"Strange Fruit" had everything that makes a legendary rockband: Money, Fame, Success, Groupies, a Singer who died of drugs and even a divine ending, when lightning struck the stage during ... See full summary »
A washed up singer is given a couple days to compose a chart-topping hit for an aspiring teen sensation. Though he's never written a decent lyric in his life, he sparks with an offbeat younger woman with a flair for words.
Devastated Peter takes a Hawaii vacation in order to deal with recent break-up with his TV star girlfriend, Sarah. Little does he know Sarah's traveling to the same resort as her ex ... and she's bringing along her new boyfriend.
Matko is a small time hustler, living by the river Danube with his 17 year old son Zare. After a failed business deal he owes money to the much more successful gangster Dadan. Dadan has a ... See full summary »
"Strange Fruit" had everything that makes a legendary rockband: Money, Fame, Success, Groupies, a Singer who died of drugs and even a divine ending, when lightning struck the stage during an open-air. Twenty years later, all band members are minding their own businesses, the idea of a band reunion is brought up by, well, public request. Tony, the former keyboard player, sets out only to find his former friends working as a roofer, a gardener and a hotel clerk. They all became rather everyday people, married or still single, they definitely are not wild and crazy anymore. But with the help of former manager Karen, who is still dreaming of Brian, the apparently deceased lead guitarist, they all, old, fat and wrinkled as they are, try to catch that spirit again. Written by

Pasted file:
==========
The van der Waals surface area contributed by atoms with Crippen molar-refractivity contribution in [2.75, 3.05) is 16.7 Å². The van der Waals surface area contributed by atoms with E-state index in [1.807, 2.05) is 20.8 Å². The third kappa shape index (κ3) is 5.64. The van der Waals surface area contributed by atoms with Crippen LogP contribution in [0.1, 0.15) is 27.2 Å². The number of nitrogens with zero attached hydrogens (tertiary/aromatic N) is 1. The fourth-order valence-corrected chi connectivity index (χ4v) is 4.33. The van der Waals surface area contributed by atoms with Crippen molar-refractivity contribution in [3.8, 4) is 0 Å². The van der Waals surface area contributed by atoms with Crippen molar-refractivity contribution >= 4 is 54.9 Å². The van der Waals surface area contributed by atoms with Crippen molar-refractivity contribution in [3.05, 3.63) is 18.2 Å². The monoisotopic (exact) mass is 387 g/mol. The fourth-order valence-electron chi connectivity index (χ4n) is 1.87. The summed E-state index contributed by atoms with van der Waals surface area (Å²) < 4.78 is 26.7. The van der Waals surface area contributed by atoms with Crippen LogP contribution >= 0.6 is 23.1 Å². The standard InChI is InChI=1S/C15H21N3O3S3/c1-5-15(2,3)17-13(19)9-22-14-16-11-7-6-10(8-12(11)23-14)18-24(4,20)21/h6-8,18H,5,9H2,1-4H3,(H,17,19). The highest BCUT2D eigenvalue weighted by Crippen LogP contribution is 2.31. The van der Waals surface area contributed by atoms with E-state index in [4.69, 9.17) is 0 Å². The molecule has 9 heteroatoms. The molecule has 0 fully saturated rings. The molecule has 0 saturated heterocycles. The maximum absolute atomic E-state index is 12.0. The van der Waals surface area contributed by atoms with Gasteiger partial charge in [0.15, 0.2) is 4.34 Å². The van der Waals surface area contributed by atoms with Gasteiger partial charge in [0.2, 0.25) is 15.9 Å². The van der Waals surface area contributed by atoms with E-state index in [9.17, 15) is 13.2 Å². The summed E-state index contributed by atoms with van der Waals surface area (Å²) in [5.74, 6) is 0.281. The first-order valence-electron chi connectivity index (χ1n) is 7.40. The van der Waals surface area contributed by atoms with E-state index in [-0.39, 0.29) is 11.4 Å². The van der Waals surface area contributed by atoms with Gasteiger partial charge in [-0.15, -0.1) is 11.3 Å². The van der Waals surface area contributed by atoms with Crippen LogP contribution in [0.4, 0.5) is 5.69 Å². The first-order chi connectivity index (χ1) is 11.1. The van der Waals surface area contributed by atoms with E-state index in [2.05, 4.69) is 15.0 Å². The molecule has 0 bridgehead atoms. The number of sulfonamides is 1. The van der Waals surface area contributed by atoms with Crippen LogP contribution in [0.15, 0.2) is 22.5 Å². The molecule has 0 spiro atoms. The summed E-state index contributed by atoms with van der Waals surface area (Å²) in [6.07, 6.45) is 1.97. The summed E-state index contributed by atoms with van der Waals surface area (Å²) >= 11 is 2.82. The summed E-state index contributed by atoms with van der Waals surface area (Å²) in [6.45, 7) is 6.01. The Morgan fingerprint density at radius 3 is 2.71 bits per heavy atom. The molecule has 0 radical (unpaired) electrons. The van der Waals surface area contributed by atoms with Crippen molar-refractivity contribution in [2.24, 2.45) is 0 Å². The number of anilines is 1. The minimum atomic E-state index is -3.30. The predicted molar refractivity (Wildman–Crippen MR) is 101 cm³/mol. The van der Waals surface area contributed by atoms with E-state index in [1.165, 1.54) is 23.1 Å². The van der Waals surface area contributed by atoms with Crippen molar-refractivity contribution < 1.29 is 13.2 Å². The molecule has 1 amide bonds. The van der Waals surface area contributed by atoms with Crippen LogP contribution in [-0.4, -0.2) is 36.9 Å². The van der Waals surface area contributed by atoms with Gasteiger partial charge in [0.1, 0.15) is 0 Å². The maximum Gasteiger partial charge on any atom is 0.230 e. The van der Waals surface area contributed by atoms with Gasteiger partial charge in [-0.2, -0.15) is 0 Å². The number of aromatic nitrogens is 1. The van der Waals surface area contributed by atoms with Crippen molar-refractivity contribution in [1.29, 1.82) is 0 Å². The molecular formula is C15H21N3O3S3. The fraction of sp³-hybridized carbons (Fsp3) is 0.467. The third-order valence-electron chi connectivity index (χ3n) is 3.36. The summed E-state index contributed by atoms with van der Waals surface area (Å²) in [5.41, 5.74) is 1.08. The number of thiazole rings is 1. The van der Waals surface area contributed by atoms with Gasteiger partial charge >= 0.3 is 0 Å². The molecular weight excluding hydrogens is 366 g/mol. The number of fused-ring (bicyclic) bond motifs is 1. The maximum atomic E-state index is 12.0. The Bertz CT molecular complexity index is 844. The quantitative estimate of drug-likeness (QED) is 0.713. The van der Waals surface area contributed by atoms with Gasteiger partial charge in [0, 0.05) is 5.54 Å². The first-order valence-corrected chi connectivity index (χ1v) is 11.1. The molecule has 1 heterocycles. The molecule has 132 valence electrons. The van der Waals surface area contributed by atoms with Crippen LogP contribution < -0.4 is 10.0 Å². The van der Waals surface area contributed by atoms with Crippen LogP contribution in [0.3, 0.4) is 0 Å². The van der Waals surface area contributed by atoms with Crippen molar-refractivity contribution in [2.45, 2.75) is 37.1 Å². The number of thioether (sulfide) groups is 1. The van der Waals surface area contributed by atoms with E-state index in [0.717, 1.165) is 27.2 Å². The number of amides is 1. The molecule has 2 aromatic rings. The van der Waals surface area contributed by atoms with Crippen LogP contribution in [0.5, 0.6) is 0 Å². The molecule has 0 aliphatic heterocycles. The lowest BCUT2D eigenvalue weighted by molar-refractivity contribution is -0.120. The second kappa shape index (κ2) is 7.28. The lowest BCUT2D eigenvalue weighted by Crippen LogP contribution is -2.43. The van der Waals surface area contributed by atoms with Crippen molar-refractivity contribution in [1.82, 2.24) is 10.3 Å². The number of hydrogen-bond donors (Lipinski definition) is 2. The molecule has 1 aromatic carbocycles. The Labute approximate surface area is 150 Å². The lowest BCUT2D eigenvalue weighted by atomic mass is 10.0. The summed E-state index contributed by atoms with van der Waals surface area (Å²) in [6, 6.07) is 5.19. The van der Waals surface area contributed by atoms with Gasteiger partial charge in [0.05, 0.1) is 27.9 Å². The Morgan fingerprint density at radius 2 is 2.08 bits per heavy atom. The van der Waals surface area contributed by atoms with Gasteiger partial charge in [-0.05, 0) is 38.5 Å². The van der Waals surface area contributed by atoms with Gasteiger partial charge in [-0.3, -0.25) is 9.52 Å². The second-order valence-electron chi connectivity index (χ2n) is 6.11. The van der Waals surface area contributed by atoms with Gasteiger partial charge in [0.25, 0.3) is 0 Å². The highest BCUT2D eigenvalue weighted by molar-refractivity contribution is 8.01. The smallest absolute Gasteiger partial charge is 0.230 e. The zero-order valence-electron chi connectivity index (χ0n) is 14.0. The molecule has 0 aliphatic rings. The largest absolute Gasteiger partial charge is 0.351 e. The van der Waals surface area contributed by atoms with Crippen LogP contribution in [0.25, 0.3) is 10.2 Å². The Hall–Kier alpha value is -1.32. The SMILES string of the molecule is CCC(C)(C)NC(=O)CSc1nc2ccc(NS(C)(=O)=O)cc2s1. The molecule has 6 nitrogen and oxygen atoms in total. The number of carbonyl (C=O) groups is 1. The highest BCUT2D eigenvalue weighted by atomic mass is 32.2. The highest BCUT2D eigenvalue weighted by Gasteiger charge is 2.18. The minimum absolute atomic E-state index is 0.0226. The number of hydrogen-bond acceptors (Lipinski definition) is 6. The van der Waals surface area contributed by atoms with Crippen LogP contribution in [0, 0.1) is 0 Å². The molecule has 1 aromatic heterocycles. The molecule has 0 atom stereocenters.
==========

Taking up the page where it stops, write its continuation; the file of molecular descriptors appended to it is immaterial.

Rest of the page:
The "Druid Circle" they visit actually a real life stone circle in the village of Avebury. The circle is known as "Avebury Circle" and the pub they visit in the film is still there and operating. See more »
On their way from Groningen to Antwerp the band is passing by some windmills in some typical 'polder' landscape. That sort of landscape with that sort of windmills can not be encountered anywhere along that route, while the possibility of the band having terribly strayed off, gets contradicted by the fact that the two hitchhikers are also heading for Antwerp. See more »
The only thing I have of value, is this
[pulls out Necklace with a tooth on it]
Jimi Hendrix's tooth, there was a fight in a pub down Oxford Street, someone planked him, and I picked it up. I knew he was a genius even then.
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At the end of the credits, voices are heard of members of Strange Fruit playing the Bands-with-body-parts-in-their-name game. See more »
Brian Gibson's Still Crazy was not a film on my list. However, one afternoon I was channel surfing on a satellite dish and came across this AMAZING film about a 1970's rock & roll band who comes back together twenty years after their disasterous final concert. For keyboard player Tony (Stephen Rea), guitar player/backup singer Les (Jimmy Nail), lead singer Ray (Bill Nighy), drummer Beano (Timothy Spall), "road dog" Hughie (Billy Connolly), and manager Karen (Juliet Aubrey), a second chance is a God send. Unfortunately, they are lacking two players, Keith, who died of a drug overdose two years before the Strange Fruit's final concert, and Brian, his brother, a stunning guitar player who was the genious and the glue of the band. Still Crazy is a fabulous mixture of British comedy, damn fine music, and superb performances, especially by Bill Nighy as the pathetically egotistical Ray Simms. Helena Bergstrom is also hilarious as Ray's over-protective wife, Astrid. Watch especially for a couple of poignant scenes between Juliet Aubrey and Bruce Robinson, who appears in a touching cameo. Out of 10 stars, I give this hilarious and sweet rock & roll resurrection film a good, solid 10!
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